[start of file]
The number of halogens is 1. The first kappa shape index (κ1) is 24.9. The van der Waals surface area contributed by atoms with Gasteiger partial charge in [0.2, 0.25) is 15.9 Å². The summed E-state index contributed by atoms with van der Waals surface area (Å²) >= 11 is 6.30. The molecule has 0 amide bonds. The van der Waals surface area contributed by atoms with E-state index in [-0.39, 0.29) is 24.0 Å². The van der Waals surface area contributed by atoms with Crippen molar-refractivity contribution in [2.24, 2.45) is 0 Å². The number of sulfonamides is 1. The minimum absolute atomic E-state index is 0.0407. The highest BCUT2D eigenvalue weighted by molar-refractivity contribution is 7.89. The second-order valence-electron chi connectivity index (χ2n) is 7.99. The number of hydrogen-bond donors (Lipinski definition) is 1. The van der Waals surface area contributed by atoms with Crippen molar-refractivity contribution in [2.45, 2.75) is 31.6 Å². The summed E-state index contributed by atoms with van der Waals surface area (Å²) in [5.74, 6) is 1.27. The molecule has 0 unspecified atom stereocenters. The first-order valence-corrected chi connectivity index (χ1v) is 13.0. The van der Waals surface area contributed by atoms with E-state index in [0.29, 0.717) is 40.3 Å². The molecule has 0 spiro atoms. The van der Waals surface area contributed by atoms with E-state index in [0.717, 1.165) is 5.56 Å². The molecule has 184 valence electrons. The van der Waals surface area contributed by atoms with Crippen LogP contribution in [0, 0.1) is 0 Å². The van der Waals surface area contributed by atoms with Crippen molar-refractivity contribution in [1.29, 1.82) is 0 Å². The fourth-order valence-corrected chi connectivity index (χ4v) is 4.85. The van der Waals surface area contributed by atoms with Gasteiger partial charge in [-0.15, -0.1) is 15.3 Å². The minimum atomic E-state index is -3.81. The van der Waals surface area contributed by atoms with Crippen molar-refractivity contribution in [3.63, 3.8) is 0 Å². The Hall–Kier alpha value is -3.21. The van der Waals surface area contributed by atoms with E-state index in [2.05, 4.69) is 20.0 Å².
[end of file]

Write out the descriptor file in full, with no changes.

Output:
The number of halogens is 1. The first kappa shape index (κ1) is 24.9. The van der Waals surface area contributed by atoms with Gasteiger partial charge in [0.2, 0.25) is 15.9 Å². The summed E-state index contributed by atoms with van der Waals surface area (Å²) >= 11 is 6.30. The molecule has 0 amide bonds. The van der Waals surface area contributed by atoms with E-state index in [-0.39, 0.29) is 24.0 Å². The van der Waals surface area contributed by atoms with Crippen molar-refractivity contribution in [2.24, 2.45) is 0 Å². The number of sulfonamides is 1. The minimum absolute atomic E-state index is 0.0407. The highest BCUT2D eigenvalue weighted by molar-refractivity contribution is 7.89. The second-order valence-electron chi connectivity index (χ2n) is 7.99. The number of hydrogen-bond donors (Lipinski definition) is 1. The van der Waals surface area contributed by atoms with Crippen molar-refractivity contribution in [2.45, 2.75) is 31.6 Å². The summed E-state index contributed by atoms with van der Waals surface area (Å²) in [5.74, 6) is 1.27. The molecule has 0 unspecified atom stereocenters. The first-order valence-corrected chi connectivity index (χ1v) is 13.0. The van der Waals surface area contributed by atoms with E-state index in [0.29, 0.717) is 40.3 Å². The molecule has 0 spiro atoms. The van der Waals surface area contributed by atoms with E-state index in [0.717, 1.165) is 5.56 Å². The molecule has 184 valence electrons. The van der Waals surface area contributed by atoms with Crippen LogP contribution in [0, 0.1) is 0 Å². The van der Waals surface area contributed by atoms with Crippen molar-refractivity contribution in [1.29, 1.82) is 0 Å². The fourth-order valence-corrected chi connectivity index (χ4v) is 4.85. The van der Waals surface area contributed by atoms with Gasteiger partial charge in [-0.15, -0.1) is 15.3 Å². The minimum atomic E-state index is -3.81. The van der Waals surface area contributed by atoms with Crippen molar-refractivity contribution in [3.63, 3.8) is 0 Å². The Hall–Kier alpha value is -3.21. The van der Waals surface area contributed by atoms with E-state index in [2.05, 4.69) is 20.0 Å².